All of the prices follow the same format, beginning with the dollar sign. To calculate the sales tax, we need to multiply each price by a fixed percentage – let’s say 110%, or 1.1, to reflect a sales tax of 10% on the dollar.

But as we saw above, we can’t perform math with strings, and book_prices is a list of strings. To convert our strings to numbers, we first need to remove the dollar sign from each price.

Modify the for loop above so that it prints each price without the dollar sign. For a hint, consult the example from yesterday’s homework where we created the variable course_section.

# Your code here

Now check your answer by expanding the hidden solution cell below.

Hide code cell content
for price in book_prices:

Try it out!

Now that we have extracted the numeric part of the string (the part after the dollar sign), we can convert this string to a float in order to do math with it.

Modify the for loop again to do the following:

  1. Assign the slice of the price (without the dollar sign) to a new variable called price_num.

  2. Use the float() function to convert price_num to a float, and multiply the result by 1.1.

    For instance, to convert the string "1.5" (notice the quotations marks!) to its float representation, we would write float("1.5").

  3. Assign the result of this calculation to price_num and print it.

If the foregoing feels intimidating, try this Parsons Problem first. It allows you to focus on the logical order of the actions to be performed, rather than on the syntax of the commands.

# Your code here

Now check your answer by expanding the hidden solution cell below.

Hide code cell content
for price in book_prices:
    price_num = price[1:]
    price_num = float(price_num) * 1.1

II.2 From one list to another#

If you didn’t get the intended answer, don’t worry! You’ll get the hang of it. The most important thing for now is to understand that we used a for loop because we wanted to repeat a certain set of actions for all the items in a list.

For now, let’s add one enhancement to our loop: instead of just printing the new price (with the added sales tax), we’ll store it in a separate list.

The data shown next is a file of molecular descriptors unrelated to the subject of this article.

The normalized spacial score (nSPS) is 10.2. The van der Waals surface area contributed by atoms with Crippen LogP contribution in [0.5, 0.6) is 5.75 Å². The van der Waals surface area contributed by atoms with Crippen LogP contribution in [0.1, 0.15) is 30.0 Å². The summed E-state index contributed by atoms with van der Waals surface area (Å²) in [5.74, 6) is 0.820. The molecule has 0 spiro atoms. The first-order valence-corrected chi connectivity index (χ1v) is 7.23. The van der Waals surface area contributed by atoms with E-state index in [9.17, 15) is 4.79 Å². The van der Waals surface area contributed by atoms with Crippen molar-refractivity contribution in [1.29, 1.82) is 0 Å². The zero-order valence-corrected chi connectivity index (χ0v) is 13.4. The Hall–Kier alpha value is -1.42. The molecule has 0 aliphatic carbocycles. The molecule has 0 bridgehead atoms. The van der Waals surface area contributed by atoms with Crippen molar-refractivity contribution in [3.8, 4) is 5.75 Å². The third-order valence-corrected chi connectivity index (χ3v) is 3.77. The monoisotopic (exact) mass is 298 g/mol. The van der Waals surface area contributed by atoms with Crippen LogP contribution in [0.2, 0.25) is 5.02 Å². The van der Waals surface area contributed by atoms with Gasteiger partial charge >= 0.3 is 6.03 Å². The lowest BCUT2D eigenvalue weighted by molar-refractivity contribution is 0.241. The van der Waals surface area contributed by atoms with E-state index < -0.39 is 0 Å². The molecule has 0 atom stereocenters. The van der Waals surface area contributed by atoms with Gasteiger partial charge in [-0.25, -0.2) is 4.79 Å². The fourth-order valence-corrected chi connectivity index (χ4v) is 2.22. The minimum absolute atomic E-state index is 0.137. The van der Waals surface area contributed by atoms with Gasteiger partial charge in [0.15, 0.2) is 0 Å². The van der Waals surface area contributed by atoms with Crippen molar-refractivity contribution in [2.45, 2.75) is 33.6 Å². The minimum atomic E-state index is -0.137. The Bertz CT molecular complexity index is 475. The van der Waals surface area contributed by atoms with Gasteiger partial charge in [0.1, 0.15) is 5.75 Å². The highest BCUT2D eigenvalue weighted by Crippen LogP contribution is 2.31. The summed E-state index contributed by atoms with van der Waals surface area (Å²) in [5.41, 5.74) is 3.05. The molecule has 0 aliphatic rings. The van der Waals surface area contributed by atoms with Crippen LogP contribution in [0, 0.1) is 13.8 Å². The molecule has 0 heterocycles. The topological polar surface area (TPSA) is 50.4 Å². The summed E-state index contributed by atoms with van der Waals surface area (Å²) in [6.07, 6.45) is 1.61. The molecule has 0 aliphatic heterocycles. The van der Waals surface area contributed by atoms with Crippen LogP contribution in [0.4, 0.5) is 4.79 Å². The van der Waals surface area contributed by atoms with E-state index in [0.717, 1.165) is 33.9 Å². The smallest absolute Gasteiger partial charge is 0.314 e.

To do this, we need to use a method of Python lists called append(). This method adds a new item to the end of a list.

Much like the split() method we used on strings, the append() method can be called from any Python list by writing the name of the list plus .append(item), where item is the value we want to add to the list.

See the code below and the explanation that follows.

prices_with_tax = []
for price in book_prices:
    price_num = price[1:]
    price_num = float(price_num) * 1.1


This loop achieves the same thing as the previous, with this difference: the adjusted prices are now stored in the prices_with_tax variable, which is another list. This is a fairly common Python pattern; when using this pattern, here are a few rules of thumb to keep in mind:

  1. We need to create the new list outside of the loop. The line prices_with_tax = [] creates a new variable that consists of an empty list.

  2. As before, we use the loop variable price to work with each item in the book_prices list.

  3. The variable price_num is temporary, in the sense that, like the price loop variable, it will change (be reassigned to a new value) with every iteration of the loop.

  4. The line prices_with_tax.append(price_num) stores the value in price_num to our list. Without this step, we could not “save” the results of our calculations. It’s like performing a series of steps on a calculator: if you don’t write down your answer before moving onto the next problem, you will lose all your hard work!

  5. Steps 2, 3, and 4 are all indented underneath the line that kicks off the for loop. Visually, this tells you that all of these steps happen on each iteration of the loop (once for every item in the book_prices lists.

  6. The line print(prices_with_tax) is not indented, meaning that it will be executed after the for loop completes. That’s because we only want to print our new list when it’s finished, not every time we add a new item to it.

  7. Note that our book_prices list still holds the original strings: our code made a new, second list.